Where to find more information about the CCMA
The Central Bank has information explaining the CCMA and how it works. The Free Legal Advice Centres (FLAC) have published a guide to the Code of Conduct on Mortgage Arrears 2013 (pdf).
What is the Consumer Protection Code?
The Central Bank's Consumer Protection Code 2012 describes how regulated lenders must treat consumers who are in arrears on loans including credit cards, personal loans and buy-to-let mortgages.
The Consumer Protection Code 2012 does not apply to mortgages on a primary residence. These are covered by the Code of Conduct on Mortgage Arrears, described above.
What are the rules of the Consumer Protection Code?
The Consumer Protection Code means that lenders must work with you if you are having difficulty repaying a loan.
The lender must:
- Have written procedures for handling arrears and make information available to you to help you deal with your arrears
- Contact you immediately if your account is in arrears for 10 business days to find out why you haven’t made your repayment
- Ensure that the level of contact and communications from them, or from any third party acting for them, is proportionate and not excessive
Lenders must not:
- Contact you more than 3 times a month, if you did not request the contact. This is apart from other correspondence required by the CCMA or other regulatory requirements. This limit does not include missed calls or engaged numbers.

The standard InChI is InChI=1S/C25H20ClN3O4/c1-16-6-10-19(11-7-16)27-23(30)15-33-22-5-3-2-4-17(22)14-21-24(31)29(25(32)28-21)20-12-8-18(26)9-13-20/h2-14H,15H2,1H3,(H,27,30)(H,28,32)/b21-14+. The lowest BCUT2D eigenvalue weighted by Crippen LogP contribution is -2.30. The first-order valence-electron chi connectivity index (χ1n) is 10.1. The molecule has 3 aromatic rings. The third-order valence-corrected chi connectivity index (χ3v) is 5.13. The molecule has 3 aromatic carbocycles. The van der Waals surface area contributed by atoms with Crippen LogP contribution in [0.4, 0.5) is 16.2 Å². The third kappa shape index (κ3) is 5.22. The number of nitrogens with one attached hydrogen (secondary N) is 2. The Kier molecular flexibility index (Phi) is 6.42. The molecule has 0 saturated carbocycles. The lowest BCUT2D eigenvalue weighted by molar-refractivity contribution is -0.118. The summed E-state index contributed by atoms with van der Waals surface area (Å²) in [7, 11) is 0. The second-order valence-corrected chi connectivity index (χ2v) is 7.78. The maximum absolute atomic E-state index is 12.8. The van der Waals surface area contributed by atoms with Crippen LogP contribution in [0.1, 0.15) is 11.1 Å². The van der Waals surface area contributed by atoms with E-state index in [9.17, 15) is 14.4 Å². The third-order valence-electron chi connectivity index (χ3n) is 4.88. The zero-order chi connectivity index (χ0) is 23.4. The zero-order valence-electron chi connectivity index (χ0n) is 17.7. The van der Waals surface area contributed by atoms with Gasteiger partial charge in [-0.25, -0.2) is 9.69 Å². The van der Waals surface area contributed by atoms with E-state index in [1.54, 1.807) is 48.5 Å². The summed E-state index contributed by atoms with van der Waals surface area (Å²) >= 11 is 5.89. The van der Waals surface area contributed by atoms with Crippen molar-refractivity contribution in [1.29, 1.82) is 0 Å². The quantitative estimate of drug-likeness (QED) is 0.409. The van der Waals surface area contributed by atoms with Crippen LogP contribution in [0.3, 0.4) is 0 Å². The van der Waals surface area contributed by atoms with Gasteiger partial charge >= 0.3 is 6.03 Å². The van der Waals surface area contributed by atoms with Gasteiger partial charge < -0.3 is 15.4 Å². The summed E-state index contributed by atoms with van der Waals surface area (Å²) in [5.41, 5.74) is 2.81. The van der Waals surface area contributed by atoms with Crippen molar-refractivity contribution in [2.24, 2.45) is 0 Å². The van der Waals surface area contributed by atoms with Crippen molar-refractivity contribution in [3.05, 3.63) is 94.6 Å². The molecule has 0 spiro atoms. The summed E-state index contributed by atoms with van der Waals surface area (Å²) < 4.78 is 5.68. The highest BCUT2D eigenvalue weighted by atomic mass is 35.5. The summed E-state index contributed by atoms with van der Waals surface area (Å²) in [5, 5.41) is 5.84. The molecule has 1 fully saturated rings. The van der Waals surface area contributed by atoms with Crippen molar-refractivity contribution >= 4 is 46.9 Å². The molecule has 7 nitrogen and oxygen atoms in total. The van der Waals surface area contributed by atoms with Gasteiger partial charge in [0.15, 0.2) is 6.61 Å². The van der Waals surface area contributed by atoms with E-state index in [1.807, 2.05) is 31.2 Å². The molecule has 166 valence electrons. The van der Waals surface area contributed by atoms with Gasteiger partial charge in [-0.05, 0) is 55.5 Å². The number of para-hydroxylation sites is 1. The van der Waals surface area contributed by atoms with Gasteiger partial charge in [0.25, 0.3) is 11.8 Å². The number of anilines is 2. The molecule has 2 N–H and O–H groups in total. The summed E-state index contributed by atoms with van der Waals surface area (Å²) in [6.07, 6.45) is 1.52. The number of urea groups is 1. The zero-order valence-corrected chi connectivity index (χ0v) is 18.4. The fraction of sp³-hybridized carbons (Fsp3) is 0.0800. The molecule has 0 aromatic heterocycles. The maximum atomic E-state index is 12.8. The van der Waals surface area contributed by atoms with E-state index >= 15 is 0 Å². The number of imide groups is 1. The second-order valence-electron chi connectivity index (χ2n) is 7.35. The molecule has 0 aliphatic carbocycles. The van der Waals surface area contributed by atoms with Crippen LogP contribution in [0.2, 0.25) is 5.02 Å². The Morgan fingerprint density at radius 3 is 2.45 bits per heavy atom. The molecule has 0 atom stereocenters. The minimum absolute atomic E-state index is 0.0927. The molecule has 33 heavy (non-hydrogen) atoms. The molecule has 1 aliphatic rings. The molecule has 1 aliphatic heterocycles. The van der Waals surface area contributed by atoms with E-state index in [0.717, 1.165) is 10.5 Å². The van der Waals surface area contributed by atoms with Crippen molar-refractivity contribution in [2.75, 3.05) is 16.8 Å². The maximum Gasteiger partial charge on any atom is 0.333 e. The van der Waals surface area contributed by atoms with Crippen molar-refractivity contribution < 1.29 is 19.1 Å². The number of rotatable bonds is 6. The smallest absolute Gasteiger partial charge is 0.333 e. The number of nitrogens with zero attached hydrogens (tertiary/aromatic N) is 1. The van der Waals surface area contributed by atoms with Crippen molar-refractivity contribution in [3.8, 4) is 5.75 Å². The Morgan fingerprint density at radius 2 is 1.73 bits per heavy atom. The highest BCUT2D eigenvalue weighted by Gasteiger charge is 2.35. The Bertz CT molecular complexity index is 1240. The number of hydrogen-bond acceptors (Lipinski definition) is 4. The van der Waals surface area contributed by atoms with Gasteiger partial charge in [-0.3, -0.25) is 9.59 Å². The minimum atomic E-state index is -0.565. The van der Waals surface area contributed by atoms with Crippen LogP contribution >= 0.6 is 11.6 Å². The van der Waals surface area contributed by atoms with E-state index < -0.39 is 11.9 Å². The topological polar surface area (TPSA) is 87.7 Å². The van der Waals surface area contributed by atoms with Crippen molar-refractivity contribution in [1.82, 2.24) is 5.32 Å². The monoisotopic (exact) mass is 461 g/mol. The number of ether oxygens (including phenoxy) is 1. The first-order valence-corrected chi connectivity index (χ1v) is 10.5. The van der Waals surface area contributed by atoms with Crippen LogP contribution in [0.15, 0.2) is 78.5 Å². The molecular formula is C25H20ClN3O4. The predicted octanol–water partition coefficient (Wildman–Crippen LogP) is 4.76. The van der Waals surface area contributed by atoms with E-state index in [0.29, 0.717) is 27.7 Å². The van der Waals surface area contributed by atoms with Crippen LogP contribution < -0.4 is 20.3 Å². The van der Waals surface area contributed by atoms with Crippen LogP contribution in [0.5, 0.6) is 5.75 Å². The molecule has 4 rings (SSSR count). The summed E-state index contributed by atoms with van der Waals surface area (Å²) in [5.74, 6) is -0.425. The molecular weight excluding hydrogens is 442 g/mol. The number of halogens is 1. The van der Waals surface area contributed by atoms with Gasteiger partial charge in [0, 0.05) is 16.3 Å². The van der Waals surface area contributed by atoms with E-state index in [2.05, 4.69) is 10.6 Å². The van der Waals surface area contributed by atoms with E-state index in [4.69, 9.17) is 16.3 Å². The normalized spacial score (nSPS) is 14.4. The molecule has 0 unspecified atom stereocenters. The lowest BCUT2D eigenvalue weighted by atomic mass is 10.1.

Can I make a complaint about my lender?
The Consumer Protection Code 2012 has rules about how your lender must handle any complaints you make about how they are dealing with you.
These complaints must be handled speedily, efficiently and fairly.
There are detailed rules about how often a firm should contact you to keep you updated on your complaint.
The Central Bank has published a consumer guide to the Consumer Protection Code (pdf).
What rules apply if my mortgage is sold?
Since 21 January 2019, if your lender sells your mortgage to another company, the new company must be regulated by the Central Bank. So, the protections of the CCMA and Consumer Protection Code continue to apply to your mortgage.
However, before this the rules were different. From 2015 to 21 January 2019, if an unregulated firm bought your mortgage loan they had to appoint a credit servicing firm to act on their behalf. Credit servicing firms were regulated by the Central Bank and needed to adhere to the CCMA and Consumer Protection Code, just like the original lender.
Before 2015, if your lender sold your mortgage to a third-party firm who was not regulated by the Central Bank, you could lose the protections under the CCMA and Consumer Protection Code.
What are the rules about arrears if I have a local authority home loan?
If you are struggling to pay your local authority home loan, local authorities have a Mortgage Arrears Resolution Process similar to the CCMA. This sets out how local authorities must deal with people struggling to repay their local authority home loan.
The local authority can make monetary arrangements with you that it thinks are fair and take account of your particular circumstances. For example, they may let you pay the loan back over a longer term or restructure the repayments in some other way.
They may also let you repay any outstanding payments by instalment, if they think you will otherwise suffer undue hardship.
So, if you are in difficulty, you should contact your local authority to see if they can make an alternative repayment arrangement for you.